5th bald eagle freed from sludge of pond

U.S. officials consider charges against owner of Charles County mine

May 09, 2002|By Heather Dewar | Heather Dewar,SUN STAFF

Government biologists saved a fifth bald eagle yesterday from quicksandlike mire in a Charles County mine waste pond where four young eagles were rescued by helicopter Tuesday.

Federal wildlife officials began investigating whether to bring charges against the owner of the 10-acre pond near Nanjemoy that has claimed the lives of at least three young eagles.

State officials said the mine owner, Maryland Rock Industries Inc., is stationing a worker with an air horn beside the pond from dawn to dark to scare away the majestic birds, protected under the Endangered Species Act and other laws.

At least eight eagles have been ensnared by the pond, which holds a slurry of silt and water from a gravel mine, said Maryland Department of Natural Resources spokesman Charles F. Porcari.

Three birds were dead when they were plucked from the mire Tuesday, and officials think there may have been a fourth they were unable to reach. Four young eagles, in shock from their struggle to get free of the muck, were taken to the Baltimore Zoo Hospital that evening.

The fifth survivor, an adult male that got stuck in the pond yesterday, was also being treated at the zoo. All were expected to recover, Porcari said.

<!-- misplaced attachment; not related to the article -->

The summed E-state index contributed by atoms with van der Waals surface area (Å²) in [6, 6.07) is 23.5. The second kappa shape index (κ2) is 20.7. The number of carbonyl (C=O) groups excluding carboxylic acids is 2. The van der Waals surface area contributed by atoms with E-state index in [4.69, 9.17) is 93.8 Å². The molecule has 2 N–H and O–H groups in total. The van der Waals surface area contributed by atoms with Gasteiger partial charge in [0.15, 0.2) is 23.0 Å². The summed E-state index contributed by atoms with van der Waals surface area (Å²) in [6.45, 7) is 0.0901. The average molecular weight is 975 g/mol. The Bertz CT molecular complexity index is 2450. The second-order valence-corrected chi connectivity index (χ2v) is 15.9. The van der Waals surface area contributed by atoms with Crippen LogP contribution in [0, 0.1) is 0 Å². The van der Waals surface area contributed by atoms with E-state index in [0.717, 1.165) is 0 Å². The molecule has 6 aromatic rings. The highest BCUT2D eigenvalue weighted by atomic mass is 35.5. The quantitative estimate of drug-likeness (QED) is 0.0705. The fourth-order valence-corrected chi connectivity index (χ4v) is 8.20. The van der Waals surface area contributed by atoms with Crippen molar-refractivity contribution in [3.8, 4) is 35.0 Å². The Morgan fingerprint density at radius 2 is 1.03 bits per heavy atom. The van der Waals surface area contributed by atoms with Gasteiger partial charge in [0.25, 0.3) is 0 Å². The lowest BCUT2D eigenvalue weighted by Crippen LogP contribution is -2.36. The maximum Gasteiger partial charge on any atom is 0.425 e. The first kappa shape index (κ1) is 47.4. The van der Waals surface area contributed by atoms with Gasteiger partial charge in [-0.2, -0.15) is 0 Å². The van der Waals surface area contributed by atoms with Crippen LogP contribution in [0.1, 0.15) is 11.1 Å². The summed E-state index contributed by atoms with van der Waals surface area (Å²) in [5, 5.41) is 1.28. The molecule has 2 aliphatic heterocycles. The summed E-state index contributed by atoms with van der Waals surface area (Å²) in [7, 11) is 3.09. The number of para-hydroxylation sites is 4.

The U.S. Fish and Wildlife Service is "in the infancy" of an investigation into possible violations of federal wildlife laws, said Salvatore M. Amato, chief of law enforcement for the wildlife agency's Maryland and Delaware office.

"There was no purposeful act intended to take eagles, but there could be a negligence issue," Amato said.

Mass deaths of eagles are rare in the East, and there has never been a case in Maryland involving deaths or injuries to so many at once, Amato said.

The birds are congregating in dense forests along the Potomac River as nesting season begins, wildlife managers said. State and federal scientists are working with the mine operators to find ways to keep the eagles away. They may mark the pond with flags, cover it with nets or set off propane cannons to scare the birds, Amato said.

"The permanent solution lies in getting the water out," said Paul Ceditto, director of DNR's wildlife and heritage division.

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